[Ohio River derelict boatyard, Louisville KY]
Yesterday, gorgeous, sunny, and warm, my two and a-half-year-old grand-daughter and I strolled the neighborhood, stopping at a small park, once a vacant lot, the next street over. (Full disclosure: I was one of the many neighbors who maintained that open space until the city assumed responsibility for its landscaping and maintenance.) She and I quickly dis-covered that over the winter, countless dog owners had let their pets loose to do their business in the snow; melting snow revealed layers and layers and piles and piles of dog shit. An unbelievable quantity. Trust me.
After my initial outrage, after wondering if I could enlist the abutting neighbors to help patrol or take pictures of the miscreants (owners not dogs), after considering calling the head of Parks and Open Space and loudly demand he lock the park entrance—(until what, Patricia? Those horrible dog owners agree to clean up their dogs’ mess? C’mon!); in other words after lots of indignant, First Word Problem stewing, I realized I had a spiritual challenge—literally—in my own back yard.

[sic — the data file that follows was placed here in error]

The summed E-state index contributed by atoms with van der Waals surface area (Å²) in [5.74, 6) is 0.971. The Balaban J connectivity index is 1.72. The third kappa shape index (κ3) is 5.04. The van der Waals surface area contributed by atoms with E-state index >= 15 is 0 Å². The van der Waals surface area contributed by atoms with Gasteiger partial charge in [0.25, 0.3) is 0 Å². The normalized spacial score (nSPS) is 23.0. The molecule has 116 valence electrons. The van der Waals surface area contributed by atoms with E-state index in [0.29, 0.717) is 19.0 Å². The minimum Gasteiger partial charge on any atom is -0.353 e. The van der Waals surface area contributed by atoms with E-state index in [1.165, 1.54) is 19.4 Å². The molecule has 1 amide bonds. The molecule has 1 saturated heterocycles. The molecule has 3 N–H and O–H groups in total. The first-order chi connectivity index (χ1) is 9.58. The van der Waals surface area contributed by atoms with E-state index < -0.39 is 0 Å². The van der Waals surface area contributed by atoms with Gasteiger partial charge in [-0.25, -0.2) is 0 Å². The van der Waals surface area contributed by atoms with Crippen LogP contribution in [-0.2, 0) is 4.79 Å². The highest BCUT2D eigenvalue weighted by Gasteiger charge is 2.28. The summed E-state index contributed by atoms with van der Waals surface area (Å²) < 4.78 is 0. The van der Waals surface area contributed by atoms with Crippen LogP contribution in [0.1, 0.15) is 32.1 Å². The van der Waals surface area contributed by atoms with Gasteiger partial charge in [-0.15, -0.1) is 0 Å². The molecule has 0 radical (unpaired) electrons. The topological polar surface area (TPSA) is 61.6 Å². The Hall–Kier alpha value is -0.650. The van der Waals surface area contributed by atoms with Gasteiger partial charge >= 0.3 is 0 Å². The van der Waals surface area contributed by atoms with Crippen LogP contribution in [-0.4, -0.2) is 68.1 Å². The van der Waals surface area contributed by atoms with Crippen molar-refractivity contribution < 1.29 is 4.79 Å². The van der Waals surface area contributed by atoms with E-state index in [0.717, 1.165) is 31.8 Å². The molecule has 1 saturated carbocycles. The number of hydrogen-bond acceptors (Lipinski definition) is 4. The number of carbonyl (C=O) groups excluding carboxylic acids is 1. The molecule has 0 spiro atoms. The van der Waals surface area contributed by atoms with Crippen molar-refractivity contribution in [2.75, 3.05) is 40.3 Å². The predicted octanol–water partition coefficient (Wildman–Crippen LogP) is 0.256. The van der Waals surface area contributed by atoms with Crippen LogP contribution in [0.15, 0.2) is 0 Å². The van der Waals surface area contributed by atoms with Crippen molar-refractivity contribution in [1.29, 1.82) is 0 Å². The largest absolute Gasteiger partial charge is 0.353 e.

Here’s how far I’ve gotten (and it’s not very far): Although we are neighbors, I don’t live in the same neighborhood as those dog owners. We see ourselves and how we interact with this neighborhood in profoundly different ways. And although all of us live now, right now, those dog owners and I have a major difference about time. About the relationship between the here and now (and the expedient) and, yes, what comes next. Like spring. When the snow will melt. And how present action has consequences! Always. And, finally, what does it mean that I live in a neighborhood with people who don’t believe their actions have consequences? Whose centre is themselves?
Like I said: not very far.
*”Things fall apart; the centre cannot hold” is a line from “The Second Coming” by Yeats